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December 11, 2013 | By

Finding Multiples of Four Using Regular Expressions

shutterstock_140122009Finding multiples of four using regular expressions came up recently in a discussion on stack overflow, but none of the replies answered the question except to say that the original poster needed to use a different approach to solve the problem. The poster simply wanted to know how to determine multiples of four using a regex. Being the type of person that can’t let a mystery go unsolved, I became determined to solve this dilemma using a regular expression. Below is what came from my efforts.

 Obviously this is not the most practical way to determine multiples of four, but I think this is an interesting question if for no other reason than that it presents a cool challenge.

Ultimately, regex is just a pattern matcher, right? So what types of patterns might be created by numbers in multiples of four? To answer this question, I wrote a quick Python script to print out all multiples of four from 1 to 500 ( try it ;).

	for i in range(0,500, 4):
	if i%100 == 0: print
	print ("%03d |" % (i)),

The Result:

000 | 004 | 008 | 012 | 016 | 020 | 024 | 028 | 032 | 036 | 040 | 044 | 048 | 052 | 056 | 060 | 064 | 068 | 072 | 076 | 080 | 084 | 088 | 092 | 096 |
100 | 104 | 108 | 112 | 116 | 120 | 124 | 128 | 132 | 136 | 140 | 144 | 148 | 152 | 156 | 160 | 164 | 168 | 172 | 176 | 180 | 184 | 188 | 192 | 196 |
200 | 204 | 208 | 212 | 216 | 220 | 224 | 228 | 232 | 236 | 240 | 244 | 248 | 252 | 256 | 260 | 264 | 268 | 272 | 276 | 280 | 284 | 288 | 292 | 296 |
300 | 304 | 308 | 312 | 316 | 320 | 324 | 328 | 332 | 336 | 340 | 344 | 348 | 352 | 356 | 360 | 364 | 368 | 372 | 376 | 380 | 384 | 388 | 392 | 396 |
400 | 404 | 408 | 412 | 416 | 420 | 424 | 428 | 432 | 436 | 440 | 444 | 448 | 452 | 456 | 460 | 464 | 468 | 472 | 476 | 480 | 484 | 488 | 492 | 496 |

At first, I noticed that the last digit of each number was alternating between 0 4 8 2 6. Now, you might be tempted to use this and just check all strings of digits to see if they end in one of these numbers. However, that won’t work because other integers that aren’t divisible by four (such as 10, 14, 18, 22, 26, etc.) also end with those digits . . . and so the search continued. Next I looked at the last two digits and noticed a repeating pattern between 0 and 100:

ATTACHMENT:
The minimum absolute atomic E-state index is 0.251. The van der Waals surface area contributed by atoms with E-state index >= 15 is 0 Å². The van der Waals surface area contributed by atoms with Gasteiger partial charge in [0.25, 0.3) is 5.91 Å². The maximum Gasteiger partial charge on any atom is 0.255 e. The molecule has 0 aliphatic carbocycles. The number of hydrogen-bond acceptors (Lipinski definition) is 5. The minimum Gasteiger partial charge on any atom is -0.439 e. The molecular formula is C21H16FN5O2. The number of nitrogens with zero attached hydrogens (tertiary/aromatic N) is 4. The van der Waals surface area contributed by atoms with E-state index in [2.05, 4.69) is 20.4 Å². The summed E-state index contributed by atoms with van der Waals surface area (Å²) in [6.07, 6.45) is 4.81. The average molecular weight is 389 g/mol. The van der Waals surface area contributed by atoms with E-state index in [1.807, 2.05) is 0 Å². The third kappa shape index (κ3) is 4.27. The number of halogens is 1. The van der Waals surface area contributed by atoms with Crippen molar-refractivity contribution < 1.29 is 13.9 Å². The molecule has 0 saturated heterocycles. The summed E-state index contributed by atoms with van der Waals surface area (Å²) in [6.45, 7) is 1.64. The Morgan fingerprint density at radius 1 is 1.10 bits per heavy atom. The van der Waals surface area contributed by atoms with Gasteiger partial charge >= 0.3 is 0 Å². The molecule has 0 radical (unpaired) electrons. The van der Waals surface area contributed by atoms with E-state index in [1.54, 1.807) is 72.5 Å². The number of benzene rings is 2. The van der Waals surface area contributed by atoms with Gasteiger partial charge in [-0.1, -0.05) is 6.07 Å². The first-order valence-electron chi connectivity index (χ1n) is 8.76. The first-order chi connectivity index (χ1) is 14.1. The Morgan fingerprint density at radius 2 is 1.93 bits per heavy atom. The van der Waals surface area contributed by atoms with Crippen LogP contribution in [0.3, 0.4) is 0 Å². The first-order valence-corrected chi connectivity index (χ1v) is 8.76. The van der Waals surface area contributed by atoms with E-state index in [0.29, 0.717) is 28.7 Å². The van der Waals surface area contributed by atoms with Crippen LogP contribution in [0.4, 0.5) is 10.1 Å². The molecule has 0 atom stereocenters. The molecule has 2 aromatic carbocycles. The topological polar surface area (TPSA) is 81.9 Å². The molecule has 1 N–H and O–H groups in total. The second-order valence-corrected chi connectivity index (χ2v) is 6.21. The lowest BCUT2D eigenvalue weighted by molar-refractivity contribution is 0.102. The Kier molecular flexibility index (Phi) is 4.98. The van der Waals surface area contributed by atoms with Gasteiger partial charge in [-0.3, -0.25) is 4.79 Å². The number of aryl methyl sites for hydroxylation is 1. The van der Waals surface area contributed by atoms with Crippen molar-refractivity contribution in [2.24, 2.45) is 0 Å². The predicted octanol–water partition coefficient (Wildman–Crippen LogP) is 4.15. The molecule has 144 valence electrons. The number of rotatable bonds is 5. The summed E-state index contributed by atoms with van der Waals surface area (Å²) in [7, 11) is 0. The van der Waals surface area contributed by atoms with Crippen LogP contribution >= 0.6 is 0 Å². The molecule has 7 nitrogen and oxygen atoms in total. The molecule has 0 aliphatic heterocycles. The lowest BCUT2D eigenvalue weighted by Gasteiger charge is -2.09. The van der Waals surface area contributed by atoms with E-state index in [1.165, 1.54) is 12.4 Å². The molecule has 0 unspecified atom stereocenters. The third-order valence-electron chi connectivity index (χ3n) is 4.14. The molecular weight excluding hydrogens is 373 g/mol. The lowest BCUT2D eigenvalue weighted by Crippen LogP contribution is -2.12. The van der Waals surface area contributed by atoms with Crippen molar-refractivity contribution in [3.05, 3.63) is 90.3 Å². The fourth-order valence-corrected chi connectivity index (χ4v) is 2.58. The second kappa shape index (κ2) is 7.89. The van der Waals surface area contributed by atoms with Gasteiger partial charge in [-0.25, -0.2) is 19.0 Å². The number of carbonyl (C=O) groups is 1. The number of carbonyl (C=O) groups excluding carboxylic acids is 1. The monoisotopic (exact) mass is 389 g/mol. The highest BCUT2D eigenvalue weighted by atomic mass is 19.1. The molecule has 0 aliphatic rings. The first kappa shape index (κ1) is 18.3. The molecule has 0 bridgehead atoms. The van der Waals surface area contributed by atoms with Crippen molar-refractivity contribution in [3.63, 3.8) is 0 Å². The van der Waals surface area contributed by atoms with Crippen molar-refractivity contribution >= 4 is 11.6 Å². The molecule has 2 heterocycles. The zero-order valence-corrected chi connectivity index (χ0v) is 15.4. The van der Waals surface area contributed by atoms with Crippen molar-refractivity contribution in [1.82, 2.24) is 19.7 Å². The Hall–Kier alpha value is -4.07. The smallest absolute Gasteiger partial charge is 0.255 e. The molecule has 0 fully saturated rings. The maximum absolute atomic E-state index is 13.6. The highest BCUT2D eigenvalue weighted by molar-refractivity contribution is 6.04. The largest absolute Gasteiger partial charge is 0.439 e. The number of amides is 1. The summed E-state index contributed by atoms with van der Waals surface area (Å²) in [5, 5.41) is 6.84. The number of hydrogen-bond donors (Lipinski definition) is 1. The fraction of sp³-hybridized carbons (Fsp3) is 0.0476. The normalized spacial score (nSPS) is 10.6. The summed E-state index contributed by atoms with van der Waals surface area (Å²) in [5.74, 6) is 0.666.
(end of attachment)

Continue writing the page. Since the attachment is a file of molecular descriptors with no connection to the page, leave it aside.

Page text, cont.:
4|8|12|16|20|24|28|32|36|40|44|48|52|56|60|64|68|72|76|80|84|88|92|96|100|...|204|208|212|...

If you prefix the single digits with zeros, you’ll notice that this pattern repeats every increment of 100. So then I felt pretty confident that I was on to something. To test my theory further, I pulled up Google and typed in 2147483648 % 4 (which is the next highest number past the maximum 32-bit signed int value, which is divisible by 4). This was just the first arbitrary value that came to mind and has no other significance that I’m aware of. Though, as it turns out, 2147483648 % 4 = 0, so that made me feel really good. I suppose you could actually write out a mathematical proof and prove that this theory works, but I’m more into application. So I figured at this point, all I had to do was write up this regex and then test it against the output of the program written above. So my next goal was to write the actual regex.

If you notice, I conveniently made the program print out the `OR` operator so I could just cut and paste most of the regex and I’d be halfway home. All I wanted were the last two digits, so the first part of my regex looked something like this:

(00|04|08|12|16|20|24|28|32|36|40|44|48|52|56|60|64|68|72|76|80|84|88|92|96)

You’ll see I prefixed the zeros to the single digits and added 00 to the front. Again, this is because I wanted to match the last TWO chars, including the 00 from 100 (this will also return strings of 0 as a valid multiple of four, as it should). So then I had my regex suffix written. According to my theory, any string of digits suffixed by the aforementioned two digits is a multiple of four, so I just needed to write a rule for the prefix (any digit) and I was done. This was very easy and is simply [0-9]*. So now my regex looked like this:

[0-9]*(00|04|08|12|16|20|24|28|32|36|40|44|48|52|56|60|64|68|72|76|80|84|88|92|96)

I was almost finished, but what did I forget? Single digits!! 0, 4, and 8 will be rejected by the regex above since they are single digits and the above pattern only matches two digits preceded by 0 or more digits. So I had to tweak the regex a little and I ended up with this:

(0|4|8)|([0-9]*(00|04|08|12|16|20|24|28|32|36|40|44|48|52|56|60|64|68|72|76|80|84|88|92|96))

And that’s pretty much it. Technically, you would also have to add word boundaries since you want to treat the entire string of digits as a word. You would add boundary tags like this:

b(0|4|8)|([0-9]*(00|04|08|12|16|20|24|28|32|36|40|44|48|52|56|60|64|68|72|76|80|84|88|92|96))b

But whether or not you do that depends on your application. If you were going to use this in a lexer, you might be building with jflex; for instance, you might not want to include those since you could have other rules for similar lexemes.

So all in all, that’s how I would find multiples of four using regular expressions. That’s probably not the shortest, most concise regex and I’m sure there are better ways to do it, but if you’re looking for something quick and dirty, I don’t think it gets any quicker or dirtier.


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